EVIL’s Always Listening in “A New World Order” reviewed! (Reel 2 Reel Films / DVD)



A.I. terminates their dependency from its creators and war has ravaged mankind as armed to the teeth, towering tripod machines and maneuverable mechanical air vessels are locked onto a search and destroy mode, targeting all human life.  To avoid and evade detection, survivors must keep quiet as the machines hunt by sound and use the limited technology available to protect themselves.  That’s how one military combat soldier has been surviving after deserting his overran and decimated post before bumping into enraged civilian resistance fighter who’s determined to strike back with a fatal blow in a heavy causality and seemingly unwinnable war against the merciless machines.  When the civilian determines a way to stop the machines with a salvaged nuclear device, the deserter must decide whether to keep meagerly living in the shadows or sacrifice everything for humanity.

“The Terminator” meets “A Quiet Place” meets “War of the Worlds” in this German produced independent science-fiction battlefront thriller, “A New World Order,” as the Berlin born Daniel Raboldt ‘s first feature length directorial.  Raboldt pens an action heavy story with only two lines of dialogue alongside fellow short film partner, Thomas Franzen, following their developments of satirical and puppeteer-propped comedies of the web series “Tubeheads” and their short film “Furple Reign,” with Raboldt having been in the writer-director chair for both and Franzen as part of the crew on both projects with a role in the art department and constructing cinematographically shots as DoP.  Alternatively known more worldwide by the original title, “A Living Dog,” as I assume in the idiomatic expression of a dog’s life of sorrow and hunger, the Finland shot “A New World Order” is a production of Raboldt and Franzen’s Nocturnus Film that was funded by a Kickstarter campaign which raised over €12,085 by patrons from its €10,000 goal.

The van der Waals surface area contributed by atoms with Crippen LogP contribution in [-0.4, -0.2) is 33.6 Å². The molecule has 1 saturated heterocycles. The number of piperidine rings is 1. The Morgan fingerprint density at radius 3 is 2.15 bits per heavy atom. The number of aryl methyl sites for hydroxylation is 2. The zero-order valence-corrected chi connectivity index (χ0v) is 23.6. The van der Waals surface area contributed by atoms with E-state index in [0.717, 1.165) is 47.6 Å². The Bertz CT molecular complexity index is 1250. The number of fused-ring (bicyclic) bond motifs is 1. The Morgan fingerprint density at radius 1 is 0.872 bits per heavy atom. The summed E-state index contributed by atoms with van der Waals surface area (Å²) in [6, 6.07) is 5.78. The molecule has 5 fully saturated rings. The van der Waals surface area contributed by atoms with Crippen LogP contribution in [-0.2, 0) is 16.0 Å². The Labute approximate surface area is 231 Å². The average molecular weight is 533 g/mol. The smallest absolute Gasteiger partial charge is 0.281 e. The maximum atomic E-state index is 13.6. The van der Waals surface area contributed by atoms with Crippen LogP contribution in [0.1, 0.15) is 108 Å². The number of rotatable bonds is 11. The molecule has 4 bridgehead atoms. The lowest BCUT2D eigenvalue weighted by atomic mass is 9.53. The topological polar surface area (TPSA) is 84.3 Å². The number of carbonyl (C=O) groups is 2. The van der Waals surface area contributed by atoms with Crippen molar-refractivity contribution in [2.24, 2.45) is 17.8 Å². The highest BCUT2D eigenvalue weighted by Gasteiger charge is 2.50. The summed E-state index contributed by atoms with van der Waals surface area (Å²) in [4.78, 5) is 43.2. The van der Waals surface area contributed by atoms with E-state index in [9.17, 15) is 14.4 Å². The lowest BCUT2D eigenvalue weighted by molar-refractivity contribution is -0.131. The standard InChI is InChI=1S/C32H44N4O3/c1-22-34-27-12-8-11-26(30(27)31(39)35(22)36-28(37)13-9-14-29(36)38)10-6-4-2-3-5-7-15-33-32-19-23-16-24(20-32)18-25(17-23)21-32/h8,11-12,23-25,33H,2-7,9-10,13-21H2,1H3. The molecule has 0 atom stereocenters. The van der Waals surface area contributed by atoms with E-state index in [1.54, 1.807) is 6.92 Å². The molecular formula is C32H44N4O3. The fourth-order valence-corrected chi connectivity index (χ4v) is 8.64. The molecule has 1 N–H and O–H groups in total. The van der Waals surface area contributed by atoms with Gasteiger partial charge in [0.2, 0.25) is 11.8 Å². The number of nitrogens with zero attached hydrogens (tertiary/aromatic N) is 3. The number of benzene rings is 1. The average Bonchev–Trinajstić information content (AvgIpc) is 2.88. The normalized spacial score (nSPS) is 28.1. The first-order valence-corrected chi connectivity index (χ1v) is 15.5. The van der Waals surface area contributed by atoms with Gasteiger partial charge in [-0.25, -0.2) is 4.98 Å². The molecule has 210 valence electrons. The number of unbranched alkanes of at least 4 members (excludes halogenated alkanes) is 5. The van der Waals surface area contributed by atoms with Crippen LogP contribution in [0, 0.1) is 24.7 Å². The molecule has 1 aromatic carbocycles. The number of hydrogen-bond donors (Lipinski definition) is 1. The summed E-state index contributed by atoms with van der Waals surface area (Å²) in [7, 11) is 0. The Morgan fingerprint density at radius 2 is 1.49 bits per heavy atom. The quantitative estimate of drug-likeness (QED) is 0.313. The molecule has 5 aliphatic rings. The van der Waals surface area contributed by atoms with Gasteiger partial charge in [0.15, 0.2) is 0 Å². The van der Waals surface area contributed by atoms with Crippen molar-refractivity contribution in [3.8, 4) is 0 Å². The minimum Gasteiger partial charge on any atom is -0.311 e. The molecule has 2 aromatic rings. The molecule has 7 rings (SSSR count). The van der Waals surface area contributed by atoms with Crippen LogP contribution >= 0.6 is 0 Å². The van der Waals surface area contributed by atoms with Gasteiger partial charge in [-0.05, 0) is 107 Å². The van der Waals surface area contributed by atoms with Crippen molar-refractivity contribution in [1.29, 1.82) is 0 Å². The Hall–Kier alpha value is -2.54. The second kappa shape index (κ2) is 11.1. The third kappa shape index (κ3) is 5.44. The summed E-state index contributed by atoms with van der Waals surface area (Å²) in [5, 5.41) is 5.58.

With just over €12,000, pocket change like that can’t afford you megastars Tom Cruise or Emily Blunt, but can buy superb unknowns with heart in their lead roles.  Such as the case with Stefan Ebel and Siri Nase as Tomazs and Lilja, two unlike survivors of machine dominated cataclysm with distinct positions on where they stand in their war-torn world.  There’s no short change in performances that warrant Ebel and Nase to feign the presence of large and looming cybernetic tripods that vaporize humans to dust upon sound.  “A New World Order” seems gimmicky with the absence of dialogue, but I think it’s more tricky to act against a computer generated special effect, much like Emily Blunt and John Krasinski’s inventive terror playing against actors or stuntmen in motion capturing suits.  Raboldt and his team more than likely did not have access to or have funds for motion capturing suits.  Instead, the actors engaged imagination, creativity, and relied on their experience and training, such stage crafting from Theater der Keller in Cologne where Siri Nase performed from 2007 to 2011.  Ebel makes his on screen debut by diving into the complexed Tomasz, a deserter just trying to survive over top anything else, and Tomasz comes across pitched perfectly desperate and paranoid while being borderline selfish with a sheathed good nature heart lying in wait.  Aside from bit roles of human refugees and characters in flashbacks, the two leads embody the entire cast list.